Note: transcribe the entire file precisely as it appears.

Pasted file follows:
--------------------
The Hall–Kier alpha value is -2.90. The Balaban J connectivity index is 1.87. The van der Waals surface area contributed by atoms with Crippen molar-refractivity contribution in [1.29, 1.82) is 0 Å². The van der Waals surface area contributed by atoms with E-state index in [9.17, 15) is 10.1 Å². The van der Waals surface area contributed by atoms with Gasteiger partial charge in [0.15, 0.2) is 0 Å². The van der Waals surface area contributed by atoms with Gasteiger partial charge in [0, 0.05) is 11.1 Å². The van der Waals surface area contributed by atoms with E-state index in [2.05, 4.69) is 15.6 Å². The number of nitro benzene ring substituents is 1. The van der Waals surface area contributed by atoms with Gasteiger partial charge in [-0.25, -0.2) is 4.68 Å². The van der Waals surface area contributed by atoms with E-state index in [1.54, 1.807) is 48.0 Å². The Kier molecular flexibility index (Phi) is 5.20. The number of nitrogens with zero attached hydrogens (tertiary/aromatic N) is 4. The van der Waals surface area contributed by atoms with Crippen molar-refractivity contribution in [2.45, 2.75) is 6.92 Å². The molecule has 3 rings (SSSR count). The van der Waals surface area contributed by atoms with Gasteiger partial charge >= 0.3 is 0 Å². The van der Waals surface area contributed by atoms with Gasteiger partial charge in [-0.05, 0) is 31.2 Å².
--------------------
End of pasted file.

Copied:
The Hall–Kier alpha value is -2.90. The Balaban J connectivity index is 1.87. The van der Waals surface area contributed by atoms with Crippen molar-refractivity contribution in [1.29, 1.82) is 0 Å². The van der Waals surface area contributed by atoms with E-state index in [9.17, 15) is 10.1 Å². The van der Waals surface area contributed by atoms with Gasteiger partial charge in [0.15, 0.2) is 0 Å². The van der Waals surface area contributed by atoms with Gasteiger partial charge in [0, 0.05) is 11.1 Å². The van der Waals surface area contributed by atoms with E-state index in [2.05, 4.69) is 15.6 Å². The number of nitro benzene ring substituents is 1. The van der Waals surface area contributed by atoms with Gasteiger partial charge in [-0.25, -0.2) is 4.68 Å². The van der Waals surface area contributed by atoms with E-state index in [1.54, 1.807) is 48.0 Å². The Kier molecular flexibility index (Phi) is 5.20. The number of nitrogens with zero attached hydrogens (tertiary/aromatic N) is 4. The van der Waals surface area contributed by atoms with Crippen molar-refractivity contribution in [2.45, 2.75) is 6.92 Å². The molecule has 3 rings (SSSR count). The van der Waals surface area contributed by atoms with Gasteiger partial charge >= 0.3 is 0 Å². The van der Waals surface area contributed by atoms with Gasteiger partial charge in [-0.05, 0) is 31.2 Å².